We all have places in our house we don’t really use for anything. Maybe part of the hallway or a corner in the living room. Give these empty spots a job and some interest and use them for displaying art. Floor to ceiling, combine small and larger frames and create an eye catching mini gallery. Start with the bigger frames and fill up the spaces around it with smaller ones. It’s like playing Tetris!
Group colours or themes together
Got a batch of black and white photos? Maybe some pencil sketches and drawings? Or some monochrome abstract prints? Combining art in similar colours can produce a striking result. You can create a beautiful gallery wall layout like this.
I know a lot of people get nervous when thinking about hanging multiple frames together. How do you get them in a straight line? If you are one who cares about perfection, check out this tutorial. Otherwise, relax! Frames don’t need to hang perfectly straight if you are going for the ‘boho’, eclectic look. They look good anyway. If you’d rather have a perfect grid, scroll down for some layout templates. Best thing is to lay out all frames on the floor first to decide on what goes where. Then, measure from the top of the frame to where it hangs from, to know where in the wall to put the nail. (Don’t want to use nails? I use some great alternative picture hanging strips in my rental just now!)
Gallery Wall Layouts
Do you like to know what you’re doing? Need a bit of guidance? I understand. Here are some Gallery Wall Ideas and suggestions for layouts to help you figure out how to hang art on your wall.
Your taste…makes a great collection
You know what? As long as you buy what you love, you’ll probably find that the art you own goes pretty well together and makes a fabulous, colourful group on the wall. Gather lots of smaller framed pictures and one or two larger ones and create a cloud of artworks on one wall.
Not got enough art to do create a gallery wall layout? Try framing some beautiful wallpaper, fabric, a vintage photograph or eye catching concert poster. Or how about some cute abstract scribbles from your children? Anything goes when putting your colourful creative gallery wall together. Don’t be afraid, just try things out. You’ll be surprised how good things look in a frame.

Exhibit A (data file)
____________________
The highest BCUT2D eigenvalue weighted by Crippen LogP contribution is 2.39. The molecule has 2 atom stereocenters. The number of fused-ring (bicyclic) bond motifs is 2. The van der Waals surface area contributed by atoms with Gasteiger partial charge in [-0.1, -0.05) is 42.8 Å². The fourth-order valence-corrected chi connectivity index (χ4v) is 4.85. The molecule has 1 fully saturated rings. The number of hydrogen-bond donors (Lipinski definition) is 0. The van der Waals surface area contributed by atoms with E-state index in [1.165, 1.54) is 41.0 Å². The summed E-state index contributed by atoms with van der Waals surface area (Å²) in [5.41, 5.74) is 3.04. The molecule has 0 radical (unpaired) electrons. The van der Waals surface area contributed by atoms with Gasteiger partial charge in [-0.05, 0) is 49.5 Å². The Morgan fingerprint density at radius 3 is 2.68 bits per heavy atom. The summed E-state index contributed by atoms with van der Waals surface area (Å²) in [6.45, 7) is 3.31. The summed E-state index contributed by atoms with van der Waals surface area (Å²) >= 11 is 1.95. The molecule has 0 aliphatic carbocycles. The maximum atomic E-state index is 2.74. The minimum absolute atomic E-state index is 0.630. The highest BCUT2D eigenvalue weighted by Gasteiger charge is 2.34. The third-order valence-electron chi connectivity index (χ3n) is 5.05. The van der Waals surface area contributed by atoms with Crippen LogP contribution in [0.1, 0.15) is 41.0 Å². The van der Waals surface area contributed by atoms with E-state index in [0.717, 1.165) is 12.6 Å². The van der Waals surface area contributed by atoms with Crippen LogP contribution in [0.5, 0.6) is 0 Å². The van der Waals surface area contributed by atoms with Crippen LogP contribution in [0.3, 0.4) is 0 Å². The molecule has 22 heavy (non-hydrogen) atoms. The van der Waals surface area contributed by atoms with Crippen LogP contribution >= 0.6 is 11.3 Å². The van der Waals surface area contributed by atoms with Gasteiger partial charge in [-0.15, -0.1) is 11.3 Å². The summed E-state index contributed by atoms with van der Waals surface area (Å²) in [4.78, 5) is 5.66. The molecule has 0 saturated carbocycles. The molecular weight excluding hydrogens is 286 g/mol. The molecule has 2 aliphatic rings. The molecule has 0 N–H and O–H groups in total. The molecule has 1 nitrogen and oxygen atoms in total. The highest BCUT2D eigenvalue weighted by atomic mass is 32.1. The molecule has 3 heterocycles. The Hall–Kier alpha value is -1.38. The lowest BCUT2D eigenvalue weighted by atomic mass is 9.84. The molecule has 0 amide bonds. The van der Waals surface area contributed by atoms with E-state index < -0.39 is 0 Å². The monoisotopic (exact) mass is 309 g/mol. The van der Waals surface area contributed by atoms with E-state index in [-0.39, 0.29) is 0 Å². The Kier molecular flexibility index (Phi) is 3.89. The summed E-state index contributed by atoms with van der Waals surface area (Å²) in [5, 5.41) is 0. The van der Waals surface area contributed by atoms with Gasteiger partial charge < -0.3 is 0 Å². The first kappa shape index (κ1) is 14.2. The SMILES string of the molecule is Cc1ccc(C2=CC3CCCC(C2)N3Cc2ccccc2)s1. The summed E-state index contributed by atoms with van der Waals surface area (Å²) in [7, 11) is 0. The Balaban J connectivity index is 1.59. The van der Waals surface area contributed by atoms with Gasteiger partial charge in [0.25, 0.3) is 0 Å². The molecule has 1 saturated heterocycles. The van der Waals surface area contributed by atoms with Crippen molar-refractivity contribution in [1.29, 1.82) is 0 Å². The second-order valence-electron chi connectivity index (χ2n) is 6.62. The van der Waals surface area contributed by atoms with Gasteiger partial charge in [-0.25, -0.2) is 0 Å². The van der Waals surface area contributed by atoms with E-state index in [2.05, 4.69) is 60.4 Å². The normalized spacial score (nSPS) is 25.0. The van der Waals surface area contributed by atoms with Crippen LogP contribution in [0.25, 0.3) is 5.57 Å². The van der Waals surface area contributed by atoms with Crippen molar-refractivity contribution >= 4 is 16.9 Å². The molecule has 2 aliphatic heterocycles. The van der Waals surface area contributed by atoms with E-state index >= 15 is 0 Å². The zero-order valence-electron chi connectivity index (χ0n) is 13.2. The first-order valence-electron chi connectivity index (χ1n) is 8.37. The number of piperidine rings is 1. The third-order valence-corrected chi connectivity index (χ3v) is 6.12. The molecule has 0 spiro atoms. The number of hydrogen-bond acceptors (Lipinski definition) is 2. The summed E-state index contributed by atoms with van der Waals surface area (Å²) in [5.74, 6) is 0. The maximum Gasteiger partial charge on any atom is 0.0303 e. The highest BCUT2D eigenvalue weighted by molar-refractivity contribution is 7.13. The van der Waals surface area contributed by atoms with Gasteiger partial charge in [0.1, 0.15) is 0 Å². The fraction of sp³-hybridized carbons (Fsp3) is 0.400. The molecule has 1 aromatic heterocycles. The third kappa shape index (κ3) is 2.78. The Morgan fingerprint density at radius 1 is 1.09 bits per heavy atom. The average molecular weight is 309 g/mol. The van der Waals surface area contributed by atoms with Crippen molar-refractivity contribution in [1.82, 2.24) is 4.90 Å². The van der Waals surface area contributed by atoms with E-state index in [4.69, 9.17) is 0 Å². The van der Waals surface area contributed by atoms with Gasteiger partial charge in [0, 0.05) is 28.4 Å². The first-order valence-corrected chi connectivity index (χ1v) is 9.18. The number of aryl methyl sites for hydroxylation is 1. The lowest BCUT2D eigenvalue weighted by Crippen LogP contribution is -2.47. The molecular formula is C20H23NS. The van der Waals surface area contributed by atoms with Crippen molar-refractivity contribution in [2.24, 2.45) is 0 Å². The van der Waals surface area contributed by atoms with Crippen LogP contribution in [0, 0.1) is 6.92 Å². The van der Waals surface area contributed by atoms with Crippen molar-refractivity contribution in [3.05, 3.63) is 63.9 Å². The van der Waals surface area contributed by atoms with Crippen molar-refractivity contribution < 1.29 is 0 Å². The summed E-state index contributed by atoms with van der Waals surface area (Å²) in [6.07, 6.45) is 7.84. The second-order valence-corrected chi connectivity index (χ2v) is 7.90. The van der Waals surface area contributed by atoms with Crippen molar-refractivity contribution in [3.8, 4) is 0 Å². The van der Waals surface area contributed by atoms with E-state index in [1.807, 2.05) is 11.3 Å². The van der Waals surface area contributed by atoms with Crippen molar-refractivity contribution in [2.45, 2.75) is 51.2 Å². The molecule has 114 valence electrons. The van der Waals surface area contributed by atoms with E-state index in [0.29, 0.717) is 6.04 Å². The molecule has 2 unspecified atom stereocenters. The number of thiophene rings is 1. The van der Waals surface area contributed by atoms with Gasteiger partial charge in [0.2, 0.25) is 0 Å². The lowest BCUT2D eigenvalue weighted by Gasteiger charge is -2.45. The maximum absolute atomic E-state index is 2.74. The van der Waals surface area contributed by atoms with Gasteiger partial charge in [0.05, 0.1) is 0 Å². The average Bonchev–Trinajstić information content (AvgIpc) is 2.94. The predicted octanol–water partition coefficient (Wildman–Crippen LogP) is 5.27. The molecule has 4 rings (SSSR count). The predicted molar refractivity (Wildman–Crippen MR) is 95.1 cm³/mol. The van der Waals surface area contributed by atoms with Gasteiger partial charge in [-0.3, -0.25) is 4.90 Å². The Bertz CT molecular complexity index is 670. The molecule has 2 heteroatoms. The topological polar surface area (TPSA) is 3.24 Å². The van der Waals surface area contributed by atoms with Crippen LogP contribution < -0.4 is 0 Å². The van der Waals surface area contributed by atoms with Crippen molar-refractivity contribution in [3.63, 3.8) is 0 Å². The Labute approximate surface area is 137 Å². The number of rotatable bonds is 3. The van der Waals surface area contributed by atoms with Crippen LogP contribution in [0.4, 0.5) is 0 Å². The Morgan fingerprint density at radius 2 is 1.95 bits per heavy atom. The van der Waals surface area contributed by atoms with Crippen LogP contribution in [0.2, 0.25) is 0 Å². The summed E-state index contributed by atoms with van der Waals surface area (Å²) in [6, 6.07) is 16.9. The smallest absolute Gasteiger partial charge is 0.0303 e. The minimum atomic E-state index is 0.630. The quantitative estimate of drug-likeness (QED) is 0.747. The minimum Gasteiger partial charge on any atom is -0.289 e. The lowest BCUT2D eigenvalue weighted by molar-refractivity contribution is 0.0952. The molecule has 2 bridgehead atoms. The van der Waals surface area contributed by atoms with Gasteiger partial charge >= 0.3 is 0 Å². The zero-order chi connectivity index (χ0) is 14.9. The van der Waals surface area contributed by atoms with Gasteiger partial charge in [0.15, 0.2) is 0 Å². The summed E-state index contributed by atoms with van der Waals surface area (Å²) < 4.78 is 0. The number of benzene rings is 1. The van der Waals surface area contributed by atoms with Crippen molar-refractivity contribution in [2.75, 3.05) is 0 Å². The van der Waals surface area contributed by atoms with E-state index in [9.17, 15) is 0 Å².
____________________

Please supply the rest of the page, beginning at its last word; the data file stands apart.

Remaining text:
Are you looking for some beautiful art for kids rooms? No room is complete without some art on the wall and you can’t start them young enough! There is so much whimsical art for kids available nowadays and what better way to encourage their imagination than to add some art to their bedroom or nursery? And you really don’t have to limit yourself to cute bears, unicorns and balloons. Children are very good at looking at art with an open mind and a lot of joy. They love discovering shapes, faces and all things weird and wonderful in an artwork or poster.
I have been looking around the net to find some beautiful art for kids on various websites, focusing on animal themed illustrations in particular. Here are my picks:
Animal art for kids rooms and nurseries
When you think of art for kids rooms, you can’t really get away from pictures of animals. I love these Scandinavian style framed art prints by TheWhistlingWren on Etsy. Colourful, cute and just lovely to look at. Not too expensive either, at €24.61 for a set of three A3 prints.
Smallable has a lot of gorgeous products for kids rooms (and adult things too) and although they are not specialised in art in particular, they do have some very nice posters in their collection. I love this print of jungle animals by French illustrator Charlotte Janvier. It is €26.11 for an A3 size print.
RedGateArts on Etsy sells fabulous original prints by a number of artists, many of which would make fantastic art for kids rooms. I love the colourful prints by Kate Simpson. So much to look at! They are priced at €44.54 for the large A1 size.
Alphabet charts for kids rooms
Children love studying a poster for ages, discovering lots of new things each time they look at it. This one has plenty to look at, plus it has the added extra of the alphabet thrown in. This print can be found on Etsy by seller PaperPaintPixels and is €26.37 for size 33 x 48.3cm.
I love this ABC poster that not only teaches you the alphabet but does so with values and little life lessons. This one is by Etsy seller Penelope and the Ducks and costs €23.19 for an unframed A3 print.
World maps for kids rooms
World maps are great for kids rooms in general. Always something to study and discover. This wonderful illustrated map in water colour may not give a too accurate impression of countries and continents, but for younger children it makes a great print to stare at for ages and just let their imagination wander. It is by artist FrauOttilie and costs €17.90 for a 70 x 50cm print.
Another great illustrated world map with lots to look at is this one by Hannah Owen. And remember, these maps don’t have to be accurate, these prints are to enjoy as an artwork in the first place! For the largest size poster A1 you pay €45.70, an A3 is €19.91.
Want to browse some more beautiful original art prints for kids? Here are some collections to try out:
Have you ever thought of doing a home exchange during the vacations with a total stranger in a totally different country? The first thought that pops into people’s head is often “oh, I don’t fancy having strangers going through my drawers and what if they wreck the place?” But we have now done home swaps on a number of occasions and we absolutely LOVE it. Here’s why.